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Singers' Merch is the new fashion trend

Not only at concerts

Singers' Merch is the new fashion trend Not only at concerts

A few days ago Beyoncé has launched the official merchandise for her latest album Lemonade. A few days before, Justin Bieber and VFILES have shown a two-days pop-up shop in New York for the official Purpose Tour merch, unveiled to the public a couple months before (and clearly inspired by a veeery trendy well-known brand).

If the next step to promote a band's merchandising was a fashion show, it would not surprise me.

We have often said that the union between fashion and music has never been stronger than in this period, but now it seems to have reached another level. 

After the collaborations between singer and fashion brands and the collections designed by famous musicians, now the final barrier between these two arts has fallen thanks to some t-shirts. Why do we continue to clarify the roles, when we can make of merchandise and clothing a single product? Why do we have to make things so complicated? 

First it was Kanye West, who has always made his personal style a trademark, or better a product to sell, to the point he launched a real fashion brand: Yeezy. However, even before, the merch of his Yeezus tour has had the same effect a real must-have of a prêt-à-porter collection has, including a pop-up store in Los Angeles. 

Even rapper Tyler, The Creator is no less important with his brand Golf Wang. In fact, his merchandising has always been more similar to a real clothing line than a simple promotion product, with lookbooks and campaigns, and even a debut fashion runway scheduled for next June.

Drake also has his personal merchandise line, OVO (October's Very Own), launched in 2011 and born from a series of collaborations with Canadian brand Roots. Today it's a full-scale fashion brand, including ad hoc lookbooks (the last one with Roy Wood$ as testimonial) and exclusive collaborations like the OVO X Jordan Apparel line.

We must not forget Travi$ Scott's limited edition merch for his Rodeo tour and his collaboration with London-based brand maharishi for the The Year of Cowboy collection.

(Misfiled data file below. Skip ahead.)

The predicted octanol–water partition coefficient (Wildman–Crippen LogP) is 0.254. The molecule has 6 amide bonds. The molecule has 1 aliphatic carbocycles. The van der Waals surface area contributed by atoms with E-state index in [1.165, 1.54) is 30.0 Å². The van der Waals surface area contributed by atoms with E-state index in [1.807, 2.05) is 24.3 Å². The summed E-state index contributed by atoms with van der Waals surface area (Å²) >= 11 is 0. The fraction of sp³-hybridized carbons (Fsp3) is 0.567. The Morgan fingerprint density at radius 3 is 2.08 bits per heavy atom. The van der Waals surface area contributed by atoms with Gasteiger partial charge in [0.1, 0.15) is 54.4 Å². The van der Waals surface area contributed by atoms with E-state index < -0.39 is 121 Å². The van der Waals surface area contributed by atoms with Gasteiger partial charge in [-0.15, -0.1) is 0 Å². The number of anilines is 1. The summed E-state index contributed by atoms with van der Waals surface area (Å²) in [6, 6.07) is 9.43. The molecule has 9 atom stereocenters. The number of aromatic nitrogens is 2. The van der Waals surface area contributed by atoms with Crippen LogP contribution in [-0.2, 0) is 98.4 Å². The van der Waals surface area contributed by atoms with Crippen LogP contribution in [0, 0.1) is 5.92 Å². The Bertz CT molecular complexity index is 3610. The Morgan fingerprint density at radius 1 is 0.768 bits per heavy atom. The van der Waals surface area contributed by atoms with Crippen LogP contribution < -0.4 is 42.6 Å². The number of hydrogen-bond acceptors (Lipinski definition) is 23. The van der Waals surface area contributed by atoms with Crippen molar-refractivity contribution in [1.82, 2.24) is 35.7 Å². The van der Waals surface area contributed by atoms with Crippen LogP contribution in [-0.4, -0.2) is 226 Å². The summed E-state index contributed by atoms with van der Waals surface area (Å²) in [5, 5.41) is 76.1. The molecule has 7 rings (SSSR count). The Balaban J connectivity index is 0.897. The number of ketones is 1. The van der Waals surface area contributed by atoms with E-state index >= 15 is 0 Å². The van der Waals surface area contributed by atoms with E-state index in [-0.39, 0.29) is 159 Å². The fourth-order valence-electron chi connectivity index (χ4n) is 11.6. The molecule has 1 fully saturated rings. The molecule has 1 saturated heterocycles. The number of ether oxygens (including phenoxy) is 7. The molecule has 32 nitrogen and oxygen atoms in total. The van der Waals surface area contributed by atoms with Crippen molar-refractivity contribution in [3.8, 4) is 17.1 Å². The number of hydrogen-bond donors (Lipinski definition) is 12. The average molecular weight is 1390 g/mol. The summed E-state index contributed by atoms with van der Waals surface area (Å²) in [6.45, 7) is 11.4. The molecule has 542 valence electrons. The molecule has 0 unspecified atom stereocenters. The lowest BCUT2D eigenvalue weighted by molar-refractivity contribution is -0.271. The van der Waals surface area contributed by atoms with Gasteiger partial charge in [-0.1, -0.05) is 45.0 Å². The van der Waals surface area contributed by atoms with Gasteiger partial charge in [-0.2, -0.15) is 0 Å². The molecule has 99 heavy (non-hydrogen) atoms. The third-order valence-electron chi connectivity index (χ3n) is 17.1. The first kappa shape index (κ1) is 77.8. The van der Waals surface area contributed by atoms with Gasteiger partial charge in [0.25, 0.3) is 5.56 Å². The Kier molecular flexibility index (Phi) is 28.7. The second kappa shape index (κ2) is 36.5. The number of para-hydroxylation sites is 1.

Swedish rapper Yung Lean has launched, with Sad Boy Intertainment, a work-in-progress platform for selling his merchandise and some clothes: The first piece of the label is a unisex maxi shirt created with Sweden-based designer Visible by o'D Möngke. 

Last, but not the least, Skepta for his Konnichiwa, the most long-awaited grime album (but it was worth it) of the year, issued last week. 

Compared with each other, all these merchandise seem more or less similar: except the musician's name and some special collaborations or particular launch strategy, all these collections show a series of very good bombers, cool t-shirts, a lot of hats with funny slogan, many hoodies and maybe some sneakers.

Well, concerning the design this kind of merchandise is nothing exeptional, but now more than ever its mediatic, selling power has increased largely. 

Today singers' merchandising is long-awaited like (or maybe more than) an H&M collaboration with the hottest designer of the moment. This happens because music and fashion are now a single only communication medium, a fabulous window whih enhances the messages of both brands on display, even if they are a singer's name or a fashion maison. Musicians also have always had a key role in fashion industry: as influencers of new trend to launch, as testimonials of brand to promote and, especially today, as real fashion designers who create their personal clothing line (and if what they do it's only to put their name and their face on the label, we don't care, we will love it in any case).

In a world where musicians play at being fashion designers, it's clear that the separation between clothing line and merchandising will disappear one day. 

This is no longer about simple t-shirts sold at a show just like gadgets of the night. No, now we must talk about clothing lines, or better capsule collections with advertising campaignes, promotion and some sale points opened for the occasion where to buy the merchandise apart from the show event. In some cases the garments are advertised long before the begining of the tour and they are unveiled to the public through any possible mean. 

It's also a rare case of double advertising, since the main testimonial of the merchandising is the singer himself who wears his own clothes printed with his own face. Just like an Escher's painting, where we can't see where the merchandise starts and the person ends. Or, simpler, just like Ryan Gosling and Macaulay Culkin neverending meme t-shirts. 

To say that this new kind of merchandising is successful is so obvious. Now everybody can buy a t-shirt (or better, a bomber) of his idol, even if he couldn't go to the show. But also the not-fan person could succumb to the charm of a, for example, Beyoncé t-shirt, only because it's cool. 

This is the apotheosis of the role of musicians in fashion, even more independent from well-known brands and promoter of their own style.

If in the future we will find the Tyler, The Creator or Justin Bieber's merch in a milti-brand store, it wouldn't surprise me that much.